I’ve been a stay at home dad for just about three years. I like to think I’ve taken to it pretty well, considering. Both of my boys still have all the fingers and toes they started with, are free from scurvy and, to the best of my knowledge, don’t yet know about the wondrous pixies who live, waiting only to play with children, inside matchbooks. I’ve grown so fond of them during our time together that I will now put my name at the top of the waiting list when I give them up for adoption.
Now my oldest son is starting school, which is not the same as it was “in my day.” Kindergarten in Omaha, Nebraska, when I was young, was a half-day exercise in socialization through napping and regimentation by graham cracker. Now it is a career. My son’s school day starts 45 minutes later than my wife’s workday and ends just over an hour sooner. I’m turning my progeny over to complete strangers for well on 40 hours a week. And, if they don’t like him, there isn’t even biological imperative to fall back on. They don’t care whether his genes get passed on. They don’t teach middle school.
And he gets twenty minutes for lunch.
Which is where I can sneak back into his day.
The first one I sent with him was a Batman bust made from a turkey and cream cheese on pumpernickel sandwich with white American cheese for the jaw and eyes, grapes and licorice bites for the night sky and hard-boiled egg with sushi nori for the Bat-Signal.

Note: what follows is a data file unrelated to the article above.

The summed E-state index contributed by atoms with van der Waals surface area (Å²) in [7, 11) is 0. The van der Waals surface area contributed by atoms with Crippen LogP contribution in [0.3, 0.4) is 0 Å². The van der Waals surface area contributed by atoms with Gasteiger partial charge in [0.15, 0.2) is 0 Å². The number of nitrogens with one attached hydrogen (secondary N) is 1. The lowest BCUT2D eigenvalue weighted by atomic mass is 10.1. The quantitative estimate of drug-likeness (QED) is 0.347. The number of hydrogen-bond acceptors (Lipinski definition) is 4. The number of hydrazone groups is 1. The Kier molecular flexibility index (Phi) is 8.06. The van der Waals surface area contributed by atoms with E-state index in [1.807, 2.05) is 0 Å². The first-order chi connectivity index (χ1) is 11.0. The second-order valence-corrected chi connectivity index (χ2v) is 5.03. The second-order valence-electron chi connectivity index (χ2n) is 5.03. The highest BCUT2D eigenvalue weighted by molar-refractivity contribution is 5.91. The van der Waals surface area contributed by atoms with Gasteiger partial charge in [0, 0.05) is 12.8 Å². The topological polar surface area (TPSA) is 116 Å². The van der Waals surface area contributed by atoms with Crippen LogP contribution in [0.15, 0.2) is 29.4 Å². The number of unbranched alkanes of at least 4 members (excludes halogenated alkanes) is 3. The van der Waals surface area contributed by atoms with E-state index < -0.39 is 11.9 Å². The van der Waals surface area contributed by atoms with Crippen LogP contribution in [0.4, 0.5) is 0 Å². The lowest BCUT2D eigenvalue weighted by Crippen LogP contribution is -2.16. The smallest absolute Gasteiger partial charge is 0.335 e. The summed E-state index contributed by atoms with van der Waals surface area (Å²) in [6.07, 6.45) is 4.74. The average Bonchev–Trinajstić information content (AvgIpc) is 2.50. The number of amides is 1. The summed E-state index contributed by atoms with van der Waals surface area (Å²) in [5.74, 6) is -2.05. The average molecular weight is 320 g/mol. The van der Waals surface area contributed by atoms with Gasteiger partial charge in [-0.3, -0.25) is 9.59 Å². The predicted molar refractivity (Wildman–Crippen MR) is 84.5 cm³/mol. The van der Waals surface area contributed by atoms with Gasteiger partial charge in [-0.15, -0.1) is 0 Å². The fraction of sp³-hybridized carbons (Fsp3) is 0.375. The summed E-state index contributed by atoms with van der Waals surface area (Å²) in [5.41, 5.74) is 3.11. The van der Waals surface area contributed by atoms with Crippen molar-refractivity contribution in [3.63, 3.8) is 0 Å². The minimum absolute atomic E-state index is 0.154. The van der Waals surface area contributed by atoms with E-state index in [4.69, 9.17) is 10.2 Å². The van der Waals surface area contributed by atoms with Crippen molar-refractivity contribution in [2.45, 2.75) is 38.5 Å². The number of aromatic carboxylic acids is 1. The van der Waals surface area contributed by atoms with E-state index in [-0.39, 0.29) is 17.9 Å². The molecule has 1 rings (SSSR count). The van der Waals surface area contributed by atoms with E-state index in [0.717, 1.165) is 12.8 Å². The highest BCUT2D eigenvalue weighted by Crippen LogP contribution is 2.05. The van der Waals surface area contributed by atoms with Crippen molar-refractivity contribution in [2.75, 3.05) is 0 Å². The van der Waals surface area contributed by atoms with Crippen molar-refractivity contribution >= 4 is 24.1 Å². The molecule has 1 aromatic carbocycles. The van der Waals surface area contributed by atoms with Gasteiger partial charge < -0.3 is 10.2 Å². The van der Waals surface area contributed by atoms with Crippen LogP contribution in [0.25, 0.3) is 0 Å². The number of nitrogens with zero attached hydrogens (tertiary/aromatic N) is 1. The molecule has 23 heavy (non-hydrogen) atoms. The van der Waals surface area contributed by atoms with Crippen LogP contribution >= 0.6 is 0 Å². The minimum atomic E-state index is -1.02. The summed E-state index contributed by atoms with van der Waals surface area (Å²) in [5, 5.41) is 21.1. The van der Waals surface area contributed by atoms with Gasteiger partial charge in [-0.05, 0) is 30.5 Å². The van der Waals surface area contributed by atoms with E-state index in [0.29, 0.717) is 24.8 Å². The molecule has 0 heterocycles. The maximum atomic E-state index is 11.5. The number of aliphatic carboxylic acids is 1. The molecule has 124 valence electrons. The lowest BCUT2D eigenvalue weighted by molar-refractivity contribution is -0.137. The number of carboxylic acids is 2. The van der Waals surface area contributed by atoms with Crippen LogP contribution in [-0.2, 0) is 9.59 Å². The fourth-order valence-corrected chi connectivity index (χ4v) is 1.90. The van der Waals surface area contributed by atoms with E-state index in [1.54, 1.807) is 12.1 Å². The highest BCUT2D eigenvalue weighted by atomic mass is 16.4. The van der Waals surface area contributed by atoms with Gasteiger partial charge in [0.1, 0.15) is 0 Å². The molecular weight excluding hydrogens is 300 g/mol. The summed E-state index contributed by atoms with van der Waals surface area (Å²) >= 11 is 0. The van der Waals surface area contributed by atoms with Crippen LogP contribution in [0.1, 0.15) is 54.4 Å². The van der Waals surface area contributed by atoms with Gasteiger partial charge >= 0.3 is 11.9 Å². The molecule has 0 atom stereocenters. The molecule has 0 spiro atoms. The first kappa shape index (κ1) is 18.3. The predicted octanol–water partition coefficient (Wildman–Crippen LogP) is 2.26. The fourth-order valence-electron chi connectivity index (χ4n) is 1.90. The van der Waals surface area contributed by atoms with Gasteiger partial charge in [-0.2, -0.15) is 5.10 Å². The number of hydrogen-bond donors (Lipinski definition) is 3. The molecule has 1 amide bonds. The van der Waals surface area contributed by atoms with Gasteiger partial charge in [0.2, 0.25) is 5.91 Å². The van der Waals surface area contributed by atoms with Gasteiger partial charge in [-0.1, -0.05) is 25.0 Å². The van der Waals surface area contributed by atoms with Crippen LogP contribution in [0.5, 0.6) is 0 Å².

I confess I was a bit let down when I asked him how his lunch was, as his first response was that he hadn’t eaten it all. “I ate the grapes, and the candy, and the egg,” he continued, opening his lunchbox in the car and removing the sandwich box that houses his lunches. I thought to myself that maybe he didn’t like the pumpernickel, or worse, he didn’t want to eat Batman, which would really pretty much defeat the purpose of making these things. But then he took his sandwich out and said “and then we had to get up because the bell rang,” and took a big bite out of Bruce Wayne’s lantern jaw. I was relieved, happy, and not really at all surprised when he asked whether all of his lunches were going to be Batman.
No, son, they aren't all going to be Batman. But they are all probably going to violate copyright to some extent. And, when you're lucky, infringe on trademark.